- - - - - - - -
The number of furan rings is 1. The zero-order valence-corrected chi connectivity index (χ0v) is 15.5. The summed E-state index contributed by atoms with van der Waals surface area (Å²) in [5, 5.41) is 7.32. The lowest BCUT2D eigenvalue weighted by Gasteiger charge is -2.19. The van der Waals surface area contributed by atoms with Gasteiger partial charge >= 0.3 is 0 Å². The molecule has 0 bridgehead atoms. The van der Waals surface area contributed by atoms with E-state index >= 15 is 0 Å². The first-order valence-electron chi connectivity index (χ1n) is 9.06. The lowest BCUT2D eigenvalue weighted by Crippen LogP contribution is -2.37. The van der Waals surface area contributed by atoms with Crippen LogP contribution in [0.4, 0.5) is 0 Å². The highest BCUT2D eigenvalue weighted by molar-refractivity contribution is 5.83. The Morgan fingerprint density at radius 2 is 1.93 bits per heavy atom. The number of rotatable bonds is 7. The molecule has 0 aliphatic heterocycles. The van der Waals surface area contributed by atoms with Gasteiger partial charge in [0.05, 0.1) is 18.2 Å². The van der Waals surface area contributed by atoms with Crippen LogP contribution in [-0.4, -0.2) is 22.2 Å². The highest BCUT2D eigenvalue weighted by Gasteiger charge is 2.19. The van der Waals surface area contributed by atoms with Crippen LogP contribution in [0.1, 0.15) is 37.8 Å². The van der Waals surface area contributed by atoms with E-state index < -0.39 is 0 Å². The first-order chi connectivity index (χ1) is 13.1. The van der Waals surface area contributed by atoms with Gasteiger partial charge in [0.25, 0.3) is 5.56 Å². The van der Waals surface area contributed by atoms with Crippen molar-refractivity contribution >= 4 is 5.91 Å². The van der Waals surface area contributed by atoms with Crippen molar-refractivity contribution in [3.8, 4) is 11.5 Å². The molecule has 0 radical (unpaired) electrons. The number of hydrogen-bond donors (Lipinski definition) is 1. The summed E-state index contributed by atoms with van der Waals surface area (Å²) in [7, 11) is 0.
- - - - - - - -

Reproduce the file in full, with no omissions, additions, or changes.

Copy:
The number of furan rings is 1. The zero-order valence-corrected chi connectivity index (χ0v) is 15.5. The summed E-state index contributed by atoms with van der Waals surface area (Å²) in [5, 5.41) is 7.32. The lowest BCUT2D eigenvalue weighted by Gasteiger charge is -2.19. The van der Waals surface area contributed by atoms with Gasteiger partial charge >= 0.3 is 0 Å². The molecule has 0 bridgehead atoms. The van der Waals surface area contributed by atoms with E-state index >= 15 is 0 Å². The first-order valence-electron chi connectivity index (χ1n) is 9.06. The lowest BCUT2D eigenvalue weighted by Crippen LogP contribution is -2.37. The van der Waals surface area contributed by atoms with Crippen LogP contribution in [0.4, 0.5) is 0 Å². The highest BCUT2D eigenvalue weighted by molar-refractivity contribution is 5.83. The Morgan fingerprint density at radius 2 is 1.93 bits per heavy atom. The number of rotatable bonds is 7. The molecule has 0 aliphatic heterocycles. The van der Waals surface area contributed by atoms with Gasteiger partial charge in [0.05, 0.1) is 18.2 Å². The van der Waals surface area contributed by atoms with Crippen LogP contribution in [-0.4, -0.2) is 22.2 Å². The highest BCUT2D eigenvalue weighted by Gasteiger charge is 2.19. The van der Waals surface area contributed by atoms with Crippen LogP contribution in [0.1, 0.15) is 37.8 Å². The van der Waals surface area contributed by atoms with E-state index < -0.39 is 0 Å². The first-order chi connectivity index (χ1) is 13.1. The van der Waals surface area contributed by atoms with Gasteiger partial charge in [0.25, 0.3) is 5.56 Å². The van der Waals surface area contributed by atoms with Crippen molar-refractivity contribution >= 4 is 5.91 Å². The van der Waals surface area contributed by atoms with Crippen molar-refractivity contribution in [3.8, 4) is 11.5 Å². The molecule has 0 radical (unpaired) electrons. The number of hydrogen-bond donors (Lipinski definition) is 1. The summed E-state index contributed by atoms with van der Waals surface area (Å²) in [7, 11) is 0.